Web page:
- Plant for the Planet – Founded by then-nine-year-old Felix Finkbeiner, Plant-for-the-Planet is a children’s initiative that aims to raise awareness amongst children and adults about the issues of climate change and global justice. The Initiative also works to plant trees, and considers this to be both a practical and symbolic action in efforts to reduce the effect of climate change. In 2011, it reached a goal of planting a million trees.
Guest Presenters for STI 2014:
- Kim Gaffi, of GRuB – As a GRuB co-founder, and former Director, Kim has served the organization for more than twelve years. She earned her BA in Community Development and BS in Environmental Science from the Evergreen State College and loves thinking about and working on the intersection of humans and the natural environment. .Kim brings her passion for experiential education & food justice as well as her skills in group facilitation & organizational development to her leadership role at GRuB.
- Jackson Sillars, of GRuB – Jackson has 9+ years of experience with GRuB in various roles. He is currently working as a consultant to help design and deliver GRuB Institutes, and document the best practices of the Kitchen Garden Project. Jackson is passionate about building relationships with people and the Earth that honor the work of those who came before us. He is most content chopping wood and napping with his daughter.
- Daniel Hull, Director of NRNC – Daniel Hull has been the Director of Nisqually Reach Nature Center at Luhr Beach, since its founding in 1982, and has been the driving force behind its mission to promote “understanding, appreciation, and preservation of the Nisqually estuarine ecosystem and its integral role in the local environment, history, and culture, through interpretation, education, and research.” On Monday, June 23rd, at STI 2014, Daniel will be giving a presentation about citizen science, with information about Sea Star Wasting Syndrome, at the Nature Center.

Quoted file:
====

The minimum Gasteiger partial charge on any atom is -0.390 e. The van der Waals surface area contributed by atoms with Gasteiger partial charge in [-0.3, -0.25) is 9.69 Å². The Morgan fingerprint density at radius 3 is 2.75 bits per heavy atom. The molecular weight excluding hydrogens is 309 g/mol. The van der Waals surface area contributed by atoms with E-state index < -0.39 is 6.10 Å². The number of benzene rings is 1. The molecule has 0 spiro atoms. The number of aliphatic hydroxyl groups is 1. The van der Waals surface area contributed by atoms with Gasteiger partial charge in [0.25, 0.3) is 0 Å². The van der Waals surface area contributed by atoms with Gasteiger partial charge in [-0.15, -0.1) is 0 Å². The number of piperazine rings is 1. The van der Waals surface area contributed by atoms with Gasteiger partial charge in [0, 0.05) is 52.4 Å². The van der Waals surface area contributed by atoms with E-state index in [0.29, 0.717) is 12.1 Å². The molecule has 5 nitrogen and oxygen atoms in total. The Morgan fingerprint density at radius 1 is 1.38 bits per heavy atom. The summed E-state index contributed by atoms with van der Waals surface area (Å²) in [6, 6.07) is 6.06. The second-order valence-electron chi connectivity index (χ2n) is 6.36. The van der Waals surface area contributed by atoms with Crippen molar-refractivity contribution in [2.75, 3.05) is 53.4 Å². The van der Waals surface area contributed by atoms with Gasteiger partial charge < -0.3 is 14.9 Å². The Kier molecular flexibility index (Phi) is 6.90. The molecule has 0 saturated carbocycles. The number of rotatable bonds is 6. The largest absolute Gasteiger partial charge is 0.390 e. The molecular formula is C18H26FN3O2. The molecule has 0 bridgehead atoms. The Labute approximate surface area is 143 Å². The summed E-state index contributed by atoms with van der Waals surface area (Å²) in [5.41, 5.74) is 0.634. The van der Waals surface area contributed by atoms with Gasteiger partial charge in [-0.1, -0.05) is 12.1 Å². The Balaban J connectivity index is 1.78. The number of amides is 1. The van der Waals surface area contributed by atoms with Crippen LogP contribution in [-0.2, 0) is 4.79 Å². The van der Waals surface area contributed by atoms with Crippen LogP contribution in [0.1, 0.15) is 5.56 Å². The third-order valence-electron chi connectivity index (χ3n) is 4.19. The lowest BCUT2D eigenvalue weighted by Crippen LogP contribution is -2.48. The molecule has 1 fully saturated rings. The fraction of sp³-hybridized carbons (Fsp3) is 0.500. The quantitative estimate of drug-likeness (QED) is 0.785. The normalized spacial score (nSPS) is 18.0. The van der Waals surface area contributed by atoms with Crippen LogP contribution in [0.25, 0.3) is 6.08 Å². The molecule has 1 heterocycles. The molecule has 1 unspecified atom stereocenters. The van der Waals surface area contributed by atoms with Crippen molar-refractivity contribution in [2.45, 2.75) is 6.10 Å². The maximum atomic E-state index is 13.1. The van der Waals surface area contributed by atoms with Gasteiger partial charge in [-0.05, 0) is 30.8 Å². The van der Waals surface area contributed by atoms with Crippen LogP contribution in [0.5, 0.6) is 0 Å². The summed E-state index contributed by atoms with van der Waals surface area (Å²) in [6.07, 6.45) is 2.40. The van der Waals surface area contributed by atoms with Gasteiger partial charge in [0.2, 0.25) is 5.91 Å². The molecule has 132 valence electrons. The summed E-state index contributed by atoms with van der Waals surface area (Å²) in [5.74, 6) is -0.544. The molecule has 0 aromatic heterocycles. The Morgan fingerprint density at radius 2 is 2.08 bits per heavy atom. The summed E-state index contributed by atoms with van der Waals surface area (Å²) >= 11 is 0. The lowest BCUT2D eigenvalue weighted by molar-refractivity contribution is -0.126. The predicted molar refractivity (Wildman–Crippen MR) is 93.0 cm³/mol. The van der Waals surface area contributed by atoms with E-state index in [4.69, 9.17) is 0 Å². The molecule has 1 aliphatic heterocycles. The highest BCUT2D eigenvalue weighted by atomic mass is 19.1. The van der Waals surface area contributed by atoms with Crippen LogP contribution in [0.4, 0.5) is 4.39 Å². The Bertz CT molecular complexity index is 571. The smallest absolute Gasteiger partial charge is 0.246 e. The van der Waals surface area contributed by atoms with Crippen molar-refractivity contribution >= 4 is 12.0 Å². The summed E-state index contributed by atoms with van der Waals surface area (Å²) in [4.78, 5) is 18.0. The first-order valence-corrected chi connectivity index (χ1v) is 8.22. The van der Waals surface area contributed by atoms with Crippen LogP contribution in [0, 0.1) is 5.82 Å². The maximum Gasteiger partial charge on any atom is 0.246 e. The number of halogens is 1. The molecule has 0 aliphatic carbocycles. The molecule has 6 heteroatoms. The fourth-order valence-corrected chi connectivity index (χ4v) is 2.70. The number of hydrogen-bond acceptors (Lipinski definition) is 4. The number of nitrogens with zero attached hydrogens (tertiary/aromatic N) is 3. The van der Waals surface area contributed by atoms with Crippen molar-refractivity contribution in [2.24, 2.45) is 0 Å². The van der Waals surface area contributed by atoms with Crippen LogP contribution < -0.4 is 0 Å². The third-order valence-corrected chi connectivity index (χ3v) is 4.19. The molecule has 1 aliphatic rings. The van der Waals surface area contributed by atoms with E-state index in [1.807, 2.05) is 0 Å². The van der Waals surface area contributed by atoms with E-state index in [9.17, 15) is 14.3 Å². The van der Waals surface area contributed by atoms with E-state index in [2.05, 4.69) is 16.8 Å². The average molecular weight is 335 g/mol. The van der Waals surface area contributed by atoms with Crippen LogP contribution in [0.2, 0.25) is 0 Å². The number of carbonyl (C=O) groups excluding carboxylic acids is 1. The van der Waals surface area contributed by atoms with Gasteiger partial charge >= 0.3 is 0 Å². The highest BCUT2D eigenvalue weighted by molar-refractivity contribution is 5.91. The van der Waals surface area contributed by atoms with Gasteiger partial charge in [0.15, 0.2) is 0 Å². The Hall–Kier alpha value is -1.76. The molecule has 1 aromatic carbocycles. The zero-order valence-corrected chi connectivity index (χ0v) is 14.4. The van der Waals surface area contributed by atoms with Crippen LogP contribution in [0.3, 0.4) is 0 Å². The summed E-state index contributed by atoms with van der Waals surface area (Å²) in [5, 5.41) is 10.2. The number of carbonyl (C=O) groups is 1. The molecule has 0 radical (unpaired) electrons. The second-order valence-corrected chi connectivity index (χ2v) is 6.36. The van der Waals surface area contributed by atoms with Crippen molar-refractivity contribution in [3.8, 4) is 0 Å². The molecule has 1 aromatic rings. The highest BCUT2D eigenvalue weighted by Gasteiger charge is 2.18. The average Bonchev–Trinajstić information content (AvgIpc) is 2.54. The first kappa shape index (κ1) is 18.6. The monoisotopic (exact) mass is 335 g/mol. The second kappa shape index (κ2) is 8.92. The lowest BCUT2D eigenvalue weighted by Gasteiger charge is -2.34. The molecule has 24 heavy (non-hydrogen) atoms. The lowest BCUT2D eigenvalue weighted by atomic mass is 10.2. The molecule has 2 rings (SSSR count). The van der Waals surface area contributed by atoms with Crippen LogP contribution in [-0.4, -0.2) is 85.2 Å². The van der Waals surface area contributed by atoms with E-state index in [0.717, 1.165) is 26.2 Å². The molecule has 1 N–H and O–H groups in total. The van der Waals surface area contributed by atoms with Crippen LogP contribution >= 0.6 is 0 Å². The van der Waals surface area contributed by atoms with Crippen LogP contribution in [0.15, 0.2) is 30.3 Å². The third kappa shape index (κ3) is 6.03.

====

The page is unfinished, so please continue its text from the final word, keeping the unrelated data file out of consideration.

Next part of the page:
- Breanna Trygg, Environmental Education Director of Pacific Education Institute – Breanna will be giving a presentation on Tuesday, at STI 2014, about Environmental and Sustainability Standards in support of Common Core and Next Generation Science Standards.
- John Hendrickson, of Wild Thyme Farm – On Tuesday, at STI 2014, John will give institute participants a walking tour of his farm, Wild Thyme. Wild Thyme is a “private eco-retreat near Olympia Washington… 150 acres of forests, pastures, gardens, orchards and streams, showcase an evolving model of wild forest management, permaculture, agroforestry, diversity.”
- Laurie Pyne, President of Olympia Beekeepers Association – On Tuesday, at STI 2014, while at Wild Thyme, Laurie will give institute participants a presentation about beekeeping and pollinator gardens.
- Omroa Bhagwandin, Fishery Program Manager of Confederated Tribes of the Chehalis Reservation – On Tuesday, at STI 2014, while at Wild Thyme, Omroa will give institute participants a presentation about riparian restoration, with regards to the work of the Chehalis Tribe.
Field Trips at STI 2014:
- Nisqually Reach Nature Center – On Monday at STI 2014, participants will visit NRNC, on Luhr Beach, and receive presentations from Daniel Hull, Director at NRNC, about citizen science. Participants will be involved in a beach seine, quadrant survey, plankton survey, and beach clean-up.
- Wild Thyme Farm – On Tuesday at STI 2014, participants will visit Wild Thyme Farm, and receive a walking tour from farm Director, John Hendrickson. Wild Thyme is a “private eco-retreat near Olympia Washington… 150 acres of forests, pastures, gardens, orchards and streams, showcase an evolving model of wild forest management, permaculture, agroforestry, diversity.” While here, participants will also receive presentations about bees and pollinator gardens, and riparian restoration with the Chehalis Tribe.
Other Resources to be Provided at STI 2014: